This past weekend I made my third annual trip to the Matisho Memorial Cancer Benefit at Waldheim, about 40 minutes north of Saskatoon. This great event brings together woodturners from across the province and beyond to raise money for cancer research. This year the event moved to a great new venue at Menno Industries. The larger venue allowed everyone to work in the same room without being crowded, neither of which were possible at the old venue. I was also able to back my truck right into the shop to unload my lathe and all the other (way too much) stuff I brought.
For this year's project I chose a piece of apple crotch from a tree that I cut down last summer. Because of the number of experienced turners that come out every year that are available for advice I like to do something a little above my level of experience. Although I've turned natural edged bowls before this piece of wood was a different shape than anything else I've done and that meant that I would be turning a lot more air than I was used to.
As you can see this piece of wood is a Y shape and making it round requires a lot of wood removal. I could have taken it to the bandsaw to round it off a little but the irregular surface meant that it would have been difficult to keep it parallel to the blade. I didn't want it to catch and break the blade, or worse, so I spent the morning rough turning the bottom of the bowl.
After lunch I changed the pace and turned a pen from a blank I had made the night before.
These were the first blanks to come out of the new molds I had made. I'll make a post about them another time.
After that I went back to work on the bowl. I turned it around so I could grab the tenon on the bottom with the chuck, and started to hollow the inside. I'm not going to bore you with any pictures of this part of the day because, frankly, I got carried away and forgot to take any. I do that a lot. Not really sure if this blog is better or worse for it.
By the way, I wasn't there by myself. There were about fifty of us there the first day, covering the complete spectrum of age and experience. I like to flatter myself by thinking I'm at about the middle of both.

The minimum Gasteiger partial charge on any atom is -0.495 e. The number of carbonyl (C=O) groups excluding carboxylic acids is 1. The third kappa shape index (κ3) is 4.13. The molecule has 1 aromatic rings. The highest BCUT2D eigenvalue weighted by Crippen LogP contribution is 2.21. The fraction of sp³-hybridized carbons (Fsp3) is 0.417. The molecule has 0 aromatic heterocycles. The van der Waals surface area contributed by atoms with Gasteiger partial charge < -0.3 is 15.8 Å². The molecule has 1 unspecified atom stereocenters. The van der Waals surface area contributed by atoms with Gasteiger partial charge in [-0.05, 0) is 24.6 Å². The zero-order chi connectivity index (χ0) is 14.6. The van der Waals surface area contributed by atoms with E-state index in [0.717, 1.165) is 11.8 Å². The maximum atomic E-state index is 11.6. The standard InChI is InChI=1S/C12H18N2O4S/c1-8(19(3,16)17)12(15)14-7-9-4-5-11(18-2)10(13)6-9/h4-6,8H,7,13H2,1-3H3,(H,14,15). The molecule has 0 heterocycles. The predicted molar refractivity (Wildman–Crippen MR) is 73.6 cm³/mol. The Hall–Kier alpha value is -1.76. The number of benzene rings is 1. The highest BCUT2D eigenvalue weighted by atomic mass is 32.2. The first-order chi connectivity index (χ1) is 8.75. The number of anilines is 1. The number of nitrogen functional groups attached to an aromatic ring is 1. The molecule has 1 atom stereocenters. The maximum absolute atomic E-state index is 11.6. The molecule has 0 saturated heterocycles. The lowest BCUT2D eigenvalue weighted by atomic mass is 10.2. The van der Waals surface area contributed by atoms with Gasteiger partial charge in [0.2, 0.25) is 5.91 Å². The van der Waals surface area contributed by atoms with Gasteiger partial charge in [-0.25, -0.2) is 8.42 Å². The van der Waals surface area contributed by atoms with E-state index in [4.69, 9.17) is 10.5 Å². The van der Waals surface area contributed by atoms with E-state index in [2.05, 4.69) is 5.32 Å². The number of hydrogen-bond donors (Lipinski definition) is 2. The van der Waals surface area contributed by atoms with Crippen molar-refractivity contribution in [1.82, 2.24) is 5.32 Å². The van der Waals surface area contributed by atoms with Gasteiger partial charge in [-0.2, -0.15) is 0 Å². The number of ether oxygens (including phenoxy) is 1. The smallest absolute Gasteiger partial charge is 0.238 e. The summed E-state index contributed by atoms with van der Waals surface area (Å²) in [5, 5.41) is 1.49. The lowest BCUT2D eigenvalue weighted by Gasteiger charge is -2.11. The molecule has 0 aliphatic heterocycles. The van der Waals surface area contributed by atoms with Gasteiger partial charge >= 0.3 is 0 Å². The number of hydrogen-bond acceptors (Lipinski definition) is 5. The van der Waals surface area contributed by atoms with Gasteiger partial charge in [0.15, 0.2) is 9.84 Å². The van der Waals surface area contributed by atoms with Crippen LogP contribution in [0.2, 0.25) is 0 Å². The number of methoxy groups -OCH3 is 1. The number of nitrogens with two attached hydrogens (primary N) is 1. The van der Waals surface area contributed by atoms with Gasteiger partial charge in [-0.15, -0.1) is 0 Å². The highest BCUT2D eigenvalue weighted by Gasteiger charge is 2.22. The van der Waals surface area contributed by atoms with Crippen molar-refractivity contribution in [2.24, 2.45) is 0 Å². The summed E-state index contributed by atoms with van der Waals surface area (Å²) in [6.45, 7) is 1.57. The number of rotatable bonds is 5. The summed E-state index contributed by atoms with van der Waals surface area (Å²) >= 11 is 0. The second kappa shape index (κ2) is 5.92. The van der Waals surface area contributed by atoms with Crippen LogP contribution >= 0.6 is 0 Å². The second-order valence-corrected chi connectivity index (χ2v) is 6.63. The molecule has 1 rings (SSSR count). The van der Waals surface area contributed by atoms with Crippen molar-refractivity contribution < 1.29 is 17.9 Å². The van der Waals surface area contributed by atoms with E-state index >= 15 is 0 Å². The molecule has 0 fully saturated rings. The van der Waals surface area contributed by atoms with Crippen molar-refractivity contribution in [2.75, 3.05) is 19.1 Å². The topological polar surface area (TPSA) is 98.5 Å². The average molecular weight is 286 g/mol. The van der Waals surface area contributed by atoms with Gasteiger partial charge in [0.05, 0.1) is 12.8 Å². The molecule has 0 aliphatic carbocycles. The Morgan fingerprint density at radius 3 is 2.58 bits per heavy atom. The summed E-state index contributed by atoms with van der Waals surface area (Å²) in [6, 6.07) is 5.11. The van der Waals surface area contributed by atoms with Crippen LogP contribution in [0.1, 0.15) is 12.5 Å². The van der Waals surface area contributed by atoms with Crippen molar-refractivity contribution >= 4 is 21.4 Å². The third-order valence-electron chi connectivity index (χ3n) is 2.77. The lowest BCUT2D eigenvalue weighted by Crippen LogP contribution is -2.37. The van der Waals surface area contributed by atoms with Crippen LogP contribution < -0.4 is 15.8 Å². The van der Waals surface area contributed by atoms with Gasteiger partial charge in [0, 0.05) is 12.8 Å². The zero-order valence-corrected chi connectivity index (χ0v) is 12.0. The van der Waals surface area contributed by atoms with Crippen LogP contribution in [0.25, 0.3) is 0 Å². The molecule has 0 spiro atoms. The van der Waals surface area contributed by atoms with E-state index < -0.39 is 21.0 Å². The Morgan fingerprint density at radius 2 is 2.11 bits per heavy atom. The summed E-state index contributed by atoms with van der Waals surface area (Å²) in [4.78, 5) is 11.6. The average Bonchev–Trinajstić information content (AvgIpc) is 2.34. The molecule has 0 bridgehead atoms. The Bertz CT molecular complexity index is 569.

By the way, the General lathes to the left were all supplied by our local Lee Valley. They even go so far as to make sure they don't schedule any tuning classes on the same weekend. I just thought such great support was worth a mention.
One of the cornerstones of the Matisho Memorial is education. The event grew from a class that was held at Larry's shop. Sharing knowledge and encouraging the next generation of turners is a big part of the weekend.
As the day wore down, some of the checks that my wood had started with turned into cracks. I decided to use some Amazing Casting Resin to fill them. Some handy duct tape on the inside of the bowl would keep it from running through.
I mixed in a little black dye and left it overnight.
The next morning I started off by making a few pen blanks with the amazing casting resin and my pen molds, and wound up giving a demonstration to a few curious onlookers. That's another good thing about this event, there's no pressure to get anything done. You can take a break whenever you want, wander around and see what others are doing, or just hang out and chat. A few people didn't do any turning at all but just decorated items they had already made.
|This is clearly not my work.|
While my pen blanks set up I went back to work on my bowl. It had changed shape a bit overnight as the wood dried and the resin had not dried smooth so I needed to make it nice and round again. Of course the parts that needed the most work were out at the edge of the bowl where I was mostly turning air. A steady hand and a lot of caution were required. I also spun the bowl as fast as was reasonable so the tool was touching wood as often as possible.
The inside was about to the point where it was ready to sand so I switched to the outside. Again, caution was required as I worked my way from the bottom to the outside edge. It was almost lunch time and I was nearly there when I felt, as much as heard, the BANG!
There wasn't much else to do but take a deep breath and break for lunch. That or go off by myself and cry. There were too many kids around to swear. One thing I didn't do, though is toss the pieces in the trash. There was too much time invested in it. I have plans. It has simply changed from craft to art.
At lunch time we were joined by Larry Matisho's son with his wife and daughters. When I first joined the Guild about 10 years ago I took my first turning class from Larry. Although I had had a lathe for over 20 years at that point, I have to admit I had no idea how to use it. Larry gave me the basics to really use the tools to their full advantage.
After lunch I was going to turn some pens and I decided to offer a couple of the blanks I had made earlier to some of the kids that were turning pens. I wandered over to where they were working and that is how, by the luck of being in the right place at the right time, I got to give Larry's granddaughters their first lesson in turning. It was very special to be able to tell them that I had learned from their grandfather.
Thankyou, Robin and Emily, for a moment I won't soon forget.